[tor-dev] Review of Proposal 165: Easy migration for voting authority sets (was: Tor proposal status (December 2013))

Nick Mathewson nickm at alum.mit.edu
Mon Jan 6 17:33:13 UTC 2014

On Sun, Dec 22, 2013 at 10:27 AM, Karsten Loesing
<karsten at torproject.org> wrote:
> On 12/17/13 10:31 PM, Nick Mathewson wrote:
>> 165  Easy migration for voting authority sets
>>      This is a design for how to change the set of authorities without
>>      having a flag day where the authority operators all reconfigure
>>      their authorities at once.  It needs more discussion.  One
>>      difficulty here is that we aren't talking much about changing the
>>      set of authorities, but that may be a chicken-and-egg issue, since
>>      changing the set is so onerous.
>>      If anybody is interested, it would be great to move the discussion
>>      ahead here. (5/2011)
> Hi Nick,
> (just in case you're wondering, I'm going through all proposals in your
> list that have to do with the directory protocol and try to review them)
> Proposal 165 looks like a fine idea, and the algorithm looks plausible
> to me.  I'd say let's do it!
> So, what discussion would you want to see here?  Are you hoping for some
> kind of "proof" that the suggested algorithm cannot break under certain
> assumptions?  I don't know how to write one.  But this could be a fine
> question for a grad student or researcher.  For example, a few days ago
> we have been asked for research questions for small doctoral projects,
> and this could be a fine topic.

Maybe; I'm not sure I'd want to have anybody do this for their
doctoral thesis and expect that the results would be important to Tor.
 (IOW, Tor could use a solution here, but we're not suffering from the
lack of it. Further, anything that's much more complex than the scheme
in 165 is probably not going to get implemented, and I wouldn't want
to disappoint a PhD candidate through giving them inaccurate

I'm not expecting a proof that the scheme described in prop165 works
in any robust way given byzantine inputs; rather, I just want to be
sure that it works properly if a majority of authorities are
configured correctly.  And I believe it does.

Also, there's an issue we should solve.  It says,

   Ties are broken in favor of some arbitrary function of the identity
   keys of the authorities in the set.

We should specify which arbitrary function we mean, and describe how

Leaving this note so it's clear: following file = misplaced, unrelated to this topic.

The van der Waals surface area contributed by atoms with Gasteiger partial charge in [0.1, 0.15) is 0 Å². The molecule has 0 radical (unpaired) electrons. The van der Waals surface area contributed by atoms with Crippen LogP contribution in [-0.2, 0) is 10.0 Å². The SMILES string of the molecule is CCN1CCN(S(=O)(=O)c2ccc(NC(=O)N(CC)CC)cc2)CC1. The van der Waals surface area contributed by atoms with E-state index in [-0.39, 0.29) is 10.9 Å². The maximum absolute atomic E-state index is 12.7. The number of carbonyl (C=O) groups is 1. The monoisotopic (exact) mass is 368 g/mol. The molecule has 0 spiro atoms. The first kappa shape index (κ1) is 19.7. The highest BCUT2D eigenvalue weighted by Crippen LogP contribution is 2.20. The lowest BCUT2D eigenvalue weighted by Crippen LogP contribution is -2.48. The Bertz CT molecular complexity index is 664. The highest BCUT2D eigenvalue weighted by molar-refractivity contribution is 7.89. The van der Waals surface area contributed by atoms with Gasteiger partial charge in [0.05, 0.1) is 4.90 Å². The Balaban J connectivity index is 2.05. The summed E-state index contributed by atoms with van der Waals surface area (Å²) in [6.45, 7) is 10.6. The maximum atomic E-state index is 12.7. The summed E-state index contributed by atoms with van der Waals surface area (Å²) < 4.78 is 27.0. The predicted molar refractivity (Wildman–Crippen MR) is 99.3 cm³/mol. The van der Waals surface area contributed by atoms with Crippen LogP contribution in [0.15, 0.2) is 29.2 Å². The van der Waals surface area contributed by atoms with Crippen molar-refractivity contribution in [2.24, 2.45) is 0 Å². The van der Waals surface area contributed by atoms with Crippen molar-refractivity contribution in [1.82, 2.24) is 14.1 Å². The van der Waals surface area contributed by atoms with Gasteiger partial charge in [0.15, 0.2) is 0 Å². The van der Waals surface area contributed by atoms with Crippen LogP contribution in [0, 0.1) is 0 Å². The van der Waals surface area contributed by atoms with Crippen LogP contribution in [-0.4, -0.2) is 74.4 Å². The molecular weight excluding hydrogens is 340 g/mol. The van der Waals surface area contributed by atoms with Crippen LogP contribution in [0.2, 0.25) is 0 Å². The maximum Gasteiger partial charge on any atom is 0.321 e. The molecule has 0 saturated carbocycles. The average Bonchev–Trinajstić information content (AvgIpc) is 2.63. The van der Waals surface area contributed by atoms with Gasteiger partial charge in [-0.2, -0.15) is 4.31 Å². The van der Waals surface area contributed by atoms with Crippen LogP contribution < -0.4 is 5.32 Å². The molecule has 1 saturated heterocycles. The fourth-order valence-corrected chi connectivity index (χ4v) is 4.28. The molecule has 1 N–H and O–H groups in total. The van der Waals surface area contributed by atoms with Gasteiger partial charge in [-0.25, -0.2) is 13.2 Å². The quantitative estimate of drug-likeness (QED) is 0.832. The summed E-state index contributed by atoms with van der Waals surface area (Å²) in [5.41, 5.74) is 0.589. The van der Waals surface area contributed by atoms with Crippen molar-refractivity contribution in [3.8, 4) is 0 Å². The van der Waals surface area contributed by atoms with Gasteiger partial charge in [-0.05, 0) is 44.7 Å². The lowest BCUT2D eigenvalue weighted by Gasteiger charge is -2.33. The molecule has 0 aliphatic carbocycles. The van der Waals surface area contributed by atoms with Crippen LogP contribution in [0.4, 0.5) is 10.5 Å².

it works when we do a migration where we _replace_ an authority.

> Or did you expect to hear from current and prospective authority
> operators?  As a former authority operator I can say that I'd really
> have appreciated a two-phase process where everyone first configures a
> second voting set and then removes the first voting set.
> Or were you hoping for somebody to implement the proposal?  Doesn't seem
> terribly difficult, so maybe we'd find somebody if we created a Trac
> ticket for it.

Agreed.  The trickiest parts will IMO be:

1) Handling the fact that we can know about directory authorities
which are not the directory authorities we treat as canonical.  Right
now, we have only one set of authorities we believe in.  That would
need to broaden into three sets.  First "prospective co-voters" would
be the authorities to which we send our votes, from which we download
votes, from which the authorities we download certificates (?).
"Actual co-voters" would be the set whose votes we use as input to our
consensus, and whom we collect signatures signatures from.  Finally,
we'd maintain the set of authorities that we believe in as a regular
Tor node, which we use for checking consensuses.

2) Testing!

> Here's some feedback, though nothing really important:
> - Branch prop165tweaks in my public torspec repository has a few tweaks.


> - You say in "Migration issues" that we should keep track somewhere
> which Tor client versions recognized which authorities.  Would it be
> sufficient to write a little shell script that searches the git history
> of config.c for changes to trusted authorities and prints out which tags
> first contained those commits.

Maybe, though that script would need to parse C to stay viable
long-term. Better IMO to introduce a little change log comment around
that part of the code.  Possibly it could be built using such a shell
script, though.


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